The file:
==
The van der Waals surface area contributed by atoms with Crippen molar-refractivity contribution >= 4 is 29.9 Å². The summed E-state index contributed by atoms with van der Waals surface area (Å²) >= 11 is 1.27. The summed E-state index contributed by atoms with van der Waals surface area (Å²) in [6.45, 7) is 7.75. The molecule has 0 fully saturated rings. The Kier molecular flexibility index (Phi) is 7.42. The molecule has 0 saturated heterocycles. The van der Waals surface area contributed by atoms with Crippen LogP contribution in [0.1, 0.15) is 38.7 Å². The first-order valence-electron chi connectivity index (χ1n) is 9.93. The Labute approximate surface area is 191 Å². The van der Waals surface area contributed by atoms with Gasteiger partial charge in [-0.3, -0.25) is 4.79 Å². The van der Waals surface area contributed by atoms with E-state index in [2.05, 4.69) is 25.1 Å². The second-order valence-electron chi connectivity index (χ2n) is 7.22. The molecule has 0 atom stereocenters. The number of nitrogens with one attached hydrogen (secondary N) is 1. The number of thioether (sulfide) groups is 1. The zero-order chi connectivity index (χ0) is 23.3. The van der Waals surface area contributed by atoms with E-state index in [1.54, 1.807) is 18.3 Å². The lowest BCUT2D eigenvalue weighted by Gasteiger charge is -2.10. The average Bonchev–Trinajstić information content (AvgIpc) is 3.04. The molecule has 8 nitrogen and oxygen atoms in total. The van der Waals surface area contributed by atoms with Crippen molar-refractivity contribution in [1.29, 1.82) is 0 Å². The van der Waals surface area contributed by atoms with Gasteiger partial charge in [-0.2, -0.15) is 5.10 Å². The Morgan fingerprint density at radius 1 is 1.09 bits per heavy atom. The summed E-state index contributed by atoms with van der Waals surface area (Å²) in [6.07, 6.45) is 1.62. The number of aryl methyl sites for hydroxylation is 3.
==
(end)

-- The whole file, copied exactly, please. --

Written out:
The van der Waals surface area contributed by atoms with Crippen molar-refractivity contribution >= 4 is 29.9 Å². The summed E-state index contributed by atoms with van der Waals surface area (Å²) >= 11 is 1.27. The summed E-state index contributed by atoms with van der Waals surface area (Å²) in [6.45, 7) is 7.75. The molecule has 0 fully saturated rings. The Kier molecular flexibility index (Phi) is 7.42. The molecule has 0 saturated heterocycles. The van der Waals surface area contributed by atoms with Crippen LogP contribution in [0.1, 0.15) is 38.7 Å². The first-order valence-electron chi connectivity index (χ1n) is 9.93. The Labute approximate surface area is 191 Å². The van der Waals surface area contributed by atoms with Gasteiger partial charge in [-0.3, -0.25) is 4.79 Å². The van der Waals surface area contributed by atoms with E-state index in [2.05, 4.69) is 25.1 Å². The second-order valence-electron chi connectivity index (χ2n) is 7.22. The molecule has 0 atom stereocenters. The number of nitrogens with one attached hydrogen (secondary N) is 1. The number of thioether (sulfide) groups is 1. The zero-order chi connectivity index (χ0) is 23.3. The van der Waals surface area contributed by atoms with E-state index in [1.54, 1.807) is 18.3 Å². The lowest BCUT2D eigenvalue weighted by Gasteiger charge is -2.10. The average Bonchev–Trinajstić information content (AvgIpc) is 3.04. The molecule has 8 nitrogen and oxygen atoms in total. The van der Waals surface area contributed by atoms with Crippen molar-refractivity contribution in [1.29, 1.82) is 0 Å². The van der Waals surface area contributed by atoms with Gasteiger partial charge in [-0.2, -0.15) is 5.10 Å². The Morgan fingerprint density at radius 1 is 1.09 bits per heavy atom. The summed E-state index contributed by atoms with van der Waals surface area (Å²) in [6.07, 6.45) is 1.62. The number of aryl methyl sites for hydroxylation is 3.